The White Sox are excited about the promising upside of young position players like Jose Abreu, Adam Eaton, Matt Davidson, Marcus Semien and Micah Johnson.
Turning to the starting rotation, the Sox have already witnessed Chris Sale not only reach his potential, but continue to rise.
Still only 24 years old, Sale has already established him as the White Sox' ace and he's far and away their best player. He's also one of the best starters in baseball, not that Sale is looking for all the pomp and praise he's been receiving.
"I'm just doing my job," the 6-foot-6, 180-pound lefty said after his final start last season. "Whatever title that falls under, that's for you and I guess fans of baseball to say stuff. For me, I just show up every day and try to do the best of what I'm supposed to do."
In his second full year in the rotation, Sale's 11-14 record was a harsh reflection of the Sox' 63-99 season. But he tied for the American League lead with 4 complete games, was third in strikeouts (226) and WHIP (1.07), fourth in quality starts (23), fifth in innings pitched (214.1) and seventh in ERA (3.07).
Sale also made his second straight All-Star Game appearance and earned the win while finishing fifth in Cy Young Award voting.
"Those are all things to build off of," Sale said of his impressive numbers and accomplishments. "I guess you can say it's something to strive for in the future, not only to reach that but to surpass those as well. You can strike out as many people 6as you want, but you have to win some games. That's something else I'm waiting for next year."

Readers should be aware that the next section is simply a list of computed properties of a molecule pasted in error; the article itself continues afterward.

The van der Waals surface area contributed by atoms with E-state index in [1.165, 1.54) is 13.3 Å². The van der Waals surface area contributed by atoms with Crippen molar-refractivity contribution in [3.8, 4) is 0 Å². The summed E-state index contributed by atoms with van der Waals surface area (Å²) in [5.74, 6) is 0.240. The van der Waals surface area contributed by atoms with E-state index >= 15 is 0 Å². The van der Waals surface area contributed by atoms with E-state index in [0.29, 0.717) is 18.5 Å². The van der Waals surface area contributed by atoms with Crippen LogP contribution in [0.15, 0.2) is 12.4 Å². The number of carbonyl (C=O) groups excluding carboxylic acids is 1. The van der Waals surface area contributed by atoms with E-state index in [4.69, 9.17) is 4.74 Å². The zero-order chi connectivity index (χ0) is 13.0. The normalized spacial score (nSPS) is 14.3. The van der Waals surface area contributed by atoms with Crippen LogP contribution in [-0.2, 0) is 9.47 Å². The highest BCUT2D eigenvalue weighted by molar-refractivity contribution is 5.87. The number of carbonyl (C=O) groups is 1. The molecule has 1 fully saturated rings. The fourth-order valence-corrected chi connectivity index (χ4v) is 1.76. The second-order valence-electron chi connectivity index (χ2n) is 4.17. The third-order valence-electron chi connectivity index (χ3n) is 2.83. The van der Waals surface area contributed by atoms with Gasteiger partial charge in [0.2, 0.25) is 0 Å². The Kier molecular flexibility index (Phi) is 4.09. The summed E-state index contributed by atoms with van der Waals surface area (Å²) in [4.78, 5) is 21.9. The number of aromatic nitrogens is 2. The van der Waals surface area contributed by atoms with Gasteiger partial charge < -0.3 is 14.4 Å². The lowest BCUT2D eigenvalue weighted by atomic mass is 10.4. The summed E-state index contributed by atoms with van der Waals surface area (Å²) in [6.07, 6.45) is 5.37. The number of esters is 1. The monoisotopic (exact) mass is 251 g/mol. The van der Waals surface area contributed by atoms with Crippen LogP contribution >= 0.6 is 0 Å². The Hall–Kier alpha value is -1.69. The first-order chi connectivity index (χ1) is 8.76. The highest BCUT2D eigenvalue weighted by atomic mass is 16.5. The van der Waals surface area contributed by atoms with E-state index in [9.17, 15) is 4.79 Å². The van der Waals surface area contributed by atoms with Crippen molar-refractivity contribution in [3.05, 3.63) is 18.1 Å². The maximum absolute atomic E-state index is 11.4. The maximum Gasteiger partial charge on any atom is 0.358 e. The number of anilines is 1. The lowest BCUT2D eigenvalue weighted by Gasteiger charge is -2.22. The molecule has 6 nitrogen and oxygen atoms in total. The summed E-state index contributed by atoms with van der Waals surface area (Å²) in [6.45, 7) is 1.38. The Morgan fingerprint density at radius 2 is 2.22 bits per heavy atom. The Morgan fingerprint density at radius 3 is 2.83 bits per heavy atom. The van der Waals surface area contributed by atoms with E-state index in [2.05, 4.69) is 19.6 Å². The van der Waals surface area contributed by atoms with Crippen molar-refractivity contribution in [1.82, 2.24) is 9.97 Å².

Sale is so good, the Sox were going to keep him at the top of the rotation even if they signed Masahiro Tanaka, who ended up with the Yankees.
And while they couldn't match New York's seven-year, $155 million offer to Tanaka, the starting five is still the White Sox' strength heading into the season.
"We feel good about it," Sox general manager Rick Hahn said. "I don't think you ever feel comfortable you have enough pitching, starting or relief. That said, with Chris and Jose (Quintana) at the front and John Danks 18 months post-op (shoulder surgery), we feel real good about what those three are going to give us. And having the competition between Erik Johnson, Felipe Paulino, (Andre) Rienzo, the kid (Eric) Surkamp we took off waivers from San Francisco and Charlie Leesman, we've got interesting guys with some upside that could help us."
Quintana is coming off an odd season. Good, but odd.
The 25-year-old lefty was 9-7 with a 3.51 ERA in his first full year in the Sox' rotation, and he established an AL record with 17 no decisions. A lack of offensive backing hurt, as Quintana was fifth among AL starters with a 3.78 run support average.
Danks was expectedly inconsistent after joining the rotation in late May following shoulder surgery. The left-hander was 4-14 with a 4.75 ERA, and Danks was the only starter in the major leagues to allow more home runs (28) than walks (27).
Johnson, the likely No. 4 starter, was 12-3 with a 1.96 ERA pitching for Class AA Birmingham and AAA Charlotte before making it to the majors in September.
In 5 starts with the White Sox, the right-hander was 3-2 with a 3.25 ERA.
The No. 5 job in the rotation is up for grabs, and Paulino failed to make a positive first impression Sunday in his first Cactus League outing, allowing 4 runs on 8 hits and 1 walk in 1.2 innings.
Paulino had Tommy John surgery in 2012 and made 7 minor-league rehab starts with the Royals last season. Before injuring his elbow two years ago, Paulino was 3-1 with a 1.67 ERA in 7 starts.